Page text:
​Although Medicare is the principal health care insurance program for the above-mentioned individuals, it only pays for about half of the medical costs for eligible individuals after all of the deductions, copayments, and coverage exclusions. In order to fill these voids, individuals may purchase a “Medigap” insurance policy. Medigap policies may not fill all the gaps in Medicare, but it could help.

​Unlike Medicare, Medicaid provides for long-term care not covered by Medicare or other medical plans. It is a joint federal and state government program that “covers medical care, like doctor visits and hospital costs, long-term care services in nursing homes, and long-term care services provided at home, such as visiting nurses and assistance with personal care.”

Medicaid is designed to help individuals who have low income and assets. Therefore, Medicaid beneficiaries must meet certain financial requisites in order to qualify. Financial eligibility for Medicaid is based on an applicant’s income and countable resources. Federal requirements govern who may be eligible to receive Medicaid benefits overall, but states are given “considerable leeway in how they operate their programs”—meaning “eligibility rules and services that are covered vary from state to state.”

​Finally, veterans may also be able to receive assistance through the Department of Veteran Affairs. “The Department of Veterans Affairs . . . pays for long-term care services for service-related disabilities and for certain other eligible veterans, as well as other health programs such as nursing home care and at-home care for aging veterans with long-term care needs.” The Department of Veterans Affairs may also pay for veterans who do not necessarily have a service-related disability but are in need of financial assistance for necessary care.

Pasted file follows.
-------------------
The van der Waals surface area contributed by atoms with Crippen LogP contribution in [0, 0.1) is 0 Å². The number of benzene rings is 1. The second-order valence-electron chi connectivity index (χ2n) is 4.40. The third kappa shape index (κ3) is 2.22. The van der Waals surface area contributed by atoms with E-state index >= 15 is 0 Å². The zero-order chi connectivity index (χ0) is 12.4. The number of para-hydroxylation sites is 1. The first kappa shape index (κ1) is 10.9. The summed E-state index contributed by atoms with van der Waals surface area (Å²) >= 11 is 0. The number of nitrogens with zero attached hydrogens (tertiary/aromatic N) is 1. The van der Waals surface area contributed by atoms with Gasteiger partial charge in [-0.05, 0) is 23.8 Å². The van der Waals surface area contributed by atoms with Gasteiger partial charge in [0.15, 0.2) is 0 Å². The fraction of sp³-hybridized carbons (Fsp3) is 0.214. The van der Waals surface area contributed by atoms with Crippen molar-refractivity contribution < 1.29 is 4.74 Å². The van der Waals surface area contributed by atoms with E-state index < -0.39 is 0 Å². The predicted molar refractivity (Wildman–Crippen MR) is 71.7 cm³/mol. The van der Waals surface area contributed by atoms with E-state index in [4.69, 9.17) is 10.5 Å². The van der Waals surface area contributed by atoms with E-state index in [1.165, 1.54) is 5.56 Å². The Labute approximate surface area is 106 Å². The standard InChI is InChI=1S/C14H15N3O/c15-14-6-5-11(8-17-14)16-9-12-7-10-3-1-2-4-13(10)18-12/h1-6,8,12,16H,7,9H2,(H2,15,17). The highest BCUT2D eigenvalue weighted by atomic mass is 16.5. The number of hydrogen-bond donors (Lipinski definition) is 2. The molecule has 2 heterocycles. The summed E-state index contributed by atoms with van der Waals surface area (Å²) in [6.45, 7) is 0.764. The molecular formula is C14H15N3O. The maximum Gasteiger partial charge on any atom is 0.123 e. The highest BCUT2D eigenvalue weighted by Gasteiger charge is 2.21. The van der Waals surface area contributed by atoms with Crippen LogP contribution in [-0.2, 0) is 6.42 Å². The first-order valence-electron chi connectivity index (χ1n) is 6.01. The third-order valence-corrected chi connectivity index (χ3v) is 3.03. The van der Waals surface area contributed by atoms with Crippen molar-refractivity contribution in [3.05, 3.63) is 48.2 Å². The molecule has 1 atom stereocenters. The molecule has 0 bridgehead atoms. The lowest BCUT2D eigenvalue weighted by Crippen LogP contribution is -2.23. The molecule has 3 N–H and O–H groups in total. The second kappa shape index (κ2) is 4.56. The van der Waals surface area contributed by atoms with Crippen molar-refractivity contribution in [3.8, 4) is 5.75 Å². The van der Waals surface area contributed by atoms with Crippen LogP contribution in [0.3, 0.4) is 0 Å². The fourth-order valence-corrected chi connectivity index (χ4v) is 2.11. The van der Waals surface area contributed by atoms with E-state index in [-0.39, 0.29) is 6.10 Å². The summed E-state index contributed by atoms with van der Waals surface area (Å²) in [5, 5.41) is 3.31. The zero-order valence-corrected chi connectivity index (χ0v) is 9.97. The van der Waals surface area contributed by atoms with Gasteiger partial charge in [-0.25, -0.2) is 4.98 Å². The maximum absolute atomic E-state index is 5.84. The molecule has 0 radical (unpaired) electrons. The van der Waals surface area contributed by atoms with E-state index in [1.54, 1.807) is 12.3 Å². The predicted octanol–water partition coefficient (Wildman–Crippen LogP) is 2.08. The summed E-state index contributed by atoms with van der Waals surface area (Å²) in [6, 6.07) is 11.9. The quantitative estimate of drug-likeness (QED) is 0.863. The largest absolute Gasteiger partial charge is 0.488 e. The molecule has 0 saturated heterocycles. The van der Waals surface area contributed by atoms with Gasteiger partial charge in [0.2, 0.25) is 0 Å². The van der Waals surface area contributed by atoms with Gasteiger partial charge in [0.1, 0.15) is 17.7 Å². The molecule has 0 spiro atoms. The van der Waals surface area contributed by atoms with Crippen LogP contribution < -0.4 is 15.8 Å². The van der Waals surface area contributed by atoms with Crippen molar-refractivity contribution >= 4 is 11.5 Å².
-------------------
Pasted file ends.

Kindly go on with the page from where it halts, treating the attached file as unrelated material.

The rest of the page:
Other Options

​Often people choose to save for retirement throughout their lifetime using investment tools such as an individual retirement account. However, there are other options that may help individuals finance their long-term care.
​One option for people wishing to prepare for financing their long-term care is long-term care insurance. Long-term care insurance covers those “long-term care services and supports, including personal and custodial care in a variety of settings such as [one’s] home, a community organization, or other facility.” Because of the variety of benefits one could choose from, long-term care insurance is a great option to consider when thinking about long-term planning. 

However, long-term care insurance may be too expensive, or the client might not be able to qualify for coverage. The cost of long-term care insurance is often based on:

  • How old you are when you buy the policy.
  • The maximum amount that a policy will pay per day.
  • The maximum number of days (years) that a policy will pay.
  • The maximum amount per day times the number of days determines the lifetime maximum amount that the policy will pay.
  • Any optional benefits you choose, such as benefits that increase with inflation.